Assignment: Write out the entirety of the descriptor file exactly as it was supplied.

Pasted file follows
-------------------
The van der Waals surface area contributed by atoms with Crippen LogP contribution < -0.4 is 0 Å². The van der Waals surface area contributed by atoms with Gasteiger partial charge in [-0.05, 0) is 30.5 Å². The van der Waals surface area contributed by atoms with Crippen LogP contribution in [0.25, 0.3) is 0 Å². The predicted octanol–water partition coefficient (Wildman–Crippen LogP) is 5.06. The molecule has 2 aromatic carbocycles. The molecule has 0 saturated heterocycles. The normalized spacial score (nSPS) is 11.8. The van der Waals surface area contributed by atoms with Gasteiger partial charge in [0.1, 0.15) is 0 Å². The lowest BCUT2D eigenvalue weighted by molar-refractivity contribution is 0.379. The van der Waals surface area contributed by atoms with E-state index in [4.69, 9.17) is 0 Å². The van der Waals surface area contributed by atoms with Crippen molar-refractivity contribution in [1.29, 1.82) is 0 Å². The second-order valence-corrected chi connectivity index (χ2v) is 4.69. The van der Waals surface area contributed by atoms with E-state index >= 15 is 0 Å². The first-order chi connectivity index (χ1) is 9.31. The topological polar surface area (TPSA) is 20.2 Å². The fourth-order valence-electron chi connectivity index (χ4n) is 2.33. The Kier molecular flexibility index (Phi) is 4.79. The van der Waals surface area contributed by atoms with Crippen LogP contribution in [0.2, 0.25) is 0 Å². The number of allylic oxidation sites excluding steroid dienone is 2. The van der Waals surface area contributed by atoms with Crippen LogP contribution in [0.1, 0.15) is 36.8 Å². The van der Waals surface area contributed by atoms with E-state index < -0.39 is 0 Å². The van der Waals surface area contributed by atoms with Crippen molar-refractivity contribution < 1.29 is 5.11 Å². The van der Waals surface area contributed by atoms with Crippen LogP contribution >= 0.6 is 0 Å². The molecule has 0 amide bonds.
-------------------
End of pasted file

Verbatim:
The van der Waals surface area contributed by atoms with Crippen LogP contribution < -0.4 is 0 Å². The van der Waals surface area contributed by atoms with Gasteiger partial charge in [-0.05, 0) is 30.5 Å². The van der Waals surface area contributed by atoms with Crippen LogP contribution in [0.25, 0.3) is 0 Å². The predicted octanol–water partition coefficient (Wildman–Crippen LogP) is 5.06. The molecule has 2 aromatic carbocycles. The molecule has 0 saturated heterocycles. The normalized spacial score (nSPS) is 11.8. The van der Waals surface area contributed by atoms with Gasteiger partial charge in [0.1, 0.15) is 0 Å². The lowest BCUT2D eigenvalue weighted by molar-refractivity contribution is 0.379. The van der Waals surface area contributed by atoms with E-state index in [4.69, 9.17) is 0 Å². The van der Waals surface area contributed by atoms with Crippen molar-refractivity contribution in [1.29, 1.82) is 0 Å². The second-order valence-corrected chi connectivity index (χ2v) is 4.69. The van der Waals surface area contributed by atoms with E-state index >= 15 is 0 Å². The first-order chi connectivity index (χ1) is 9.31. The topological polar surface area (TPSA) is 20.2 Å². The fourth-order valence-electron chi connectivity index (χ4n) is 2.33. The Kier molecular flexibility index (Phi) is 4.79. The van der Waals surface area contributed by atoms with Crippen LogP contribution in [0.2, 0.25) is 0 Å². The number of allylic oxidation sites excluding steroid dienone is 2. The van der Waals surface area contributed by atoms with Crippen LogP contribution in [0.1, 0.15) is 36.8 Å². The van der Waals surface area contributed by atoms with E-state index < -0.39 is 0 Å². The van der Waals surface area contributed by atoms with Crippen molar-refractivity contribution < 1.29 is 5.11 Å². The van der Waals surface area contributed by atoms with Crippen LogP contribution >= 0.6 is 0 Å². The molecule has 0 amide bonds.